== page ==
Pet Parents Are the Parents of the Future
A study found that millennials are choosing pets over kids. Here’s why.
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Here’s a statistic that should not surprise you: More than half of all American households have a dog. As we all know, COVID anxiety became the best marketing tool ever for animal adoptions. But there is an interesting twist here. As pet ownership has risen, human birthrates are on the decline, according to the CDC. In fact, they’re at the lowest rate since 1979. You know that single, cat-lady archetype? She may actually be a sign of the future.
“When animal adoptions skyrocketed during the height of the pandemic, our team asked the question: Are pets standing in for children among the millennial population?” explains Lily Velez, Head of Digital PR at Veterinarians.org, who also authored the report, As Birth Rates in US Plummet, Are Pets Standing in for Children? “This was the impetus for our survey, and we were amazed to see that 70 percent of respondents did indeed view their dog/cat as their child.”
To understand what this means, it helps to look at millennial women, in particular. First, some figures courtesy of the aforementioned report. Of the women surveyed who don’t plan on having children, 46 percent of them simply have no desire to raise them. Add to that political unrest, environmental concerns, and economic instability (psychic residue from 2008’s Great Recession) — and 42 percent have said that the pandemic impacted their resolve to not have kids. If anything, those women would much rather have pets.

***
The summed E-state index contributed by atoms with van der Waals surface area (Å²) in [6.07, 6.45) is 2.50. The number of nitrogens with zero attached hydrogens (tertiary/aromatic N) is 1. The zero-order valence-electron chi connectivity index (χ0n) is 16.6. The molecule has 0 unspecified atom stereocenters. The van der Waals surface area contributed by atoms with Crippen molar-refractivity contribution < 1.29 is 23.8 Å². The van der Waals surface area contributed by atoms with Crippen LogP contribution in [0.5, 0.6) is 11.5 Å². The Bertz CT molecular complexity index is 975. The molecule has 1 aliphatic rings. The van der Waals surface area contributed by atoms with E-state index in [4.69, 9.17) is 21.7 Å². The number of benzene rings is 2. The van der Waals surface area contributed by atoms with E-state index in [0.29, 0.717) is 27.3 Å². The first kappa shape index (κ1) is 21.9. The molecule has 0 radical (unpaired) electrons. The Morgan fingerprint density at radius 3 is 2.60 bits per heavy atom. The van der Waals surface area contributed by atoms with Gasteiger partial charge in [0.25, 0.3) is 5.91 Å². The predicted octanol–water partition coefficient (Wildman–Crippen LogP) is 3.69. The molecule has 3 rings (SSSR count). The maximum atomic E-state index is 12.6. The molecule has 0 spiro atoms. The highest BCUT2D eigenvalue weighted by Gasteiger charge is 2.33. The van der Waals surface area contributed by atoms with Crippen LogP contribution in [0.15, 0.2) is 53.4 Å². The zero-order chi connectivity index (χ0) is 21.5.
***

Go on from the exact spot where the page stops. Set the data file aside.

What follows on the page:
“Over the years, it’s been clear that millennials have bucked against many of the traditional milestones that have long stood as ‘rites of passage’ into adulthood, such as purchasing a home or getting married,” Velez says. “In light of declining birth rates, parenthood was clearly becoming yet another milestone millennials were either delaying or foregoing altogether.”
Enter the “furbaby,” or stress-free surrogates for kids. You can leave a pet alone. It’s easier to find daycare for them. They can be expensive, but are far less likely to rival the financial burden that children — and later, teens — create. You don’t have to uproot your social, romantic, or professional lives nearly as much to accommodate a pet. And as several studies show, pets can have a wonderful impact on your mental health. Adds Velez, “Many women are deciding for themselves what a truly fulfilled life looks like for them, and sometimes, it simply doesn’t fit into the ‘traditional’ mold.”
But it’s not all selfish. The report also shows that owners are inclined to make concessions when it comes to accommodating their pet, from where they live (considering dog-friendly outdoor spaces, for instance) to taking out loans for canine/feline medical treatments. These are all deemed worthy investments.
“While American ideals have typically defined a family as a household with children,” Velez says, “the truth is that ‘family’ encompasses far more than that. Ultimately, it includes those with whom you share a loving bond: whether that be with a romantic partner, or yes, a wet-nosed, tail-wagging, four-legged friend.”
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Nisha Gopalan has been a writer/editor for The New York Times, New York magazine, Entertainment Weekly, Variety, The Hollywood Reporter, and NYLON magazines. She currently resides in Los Angeles.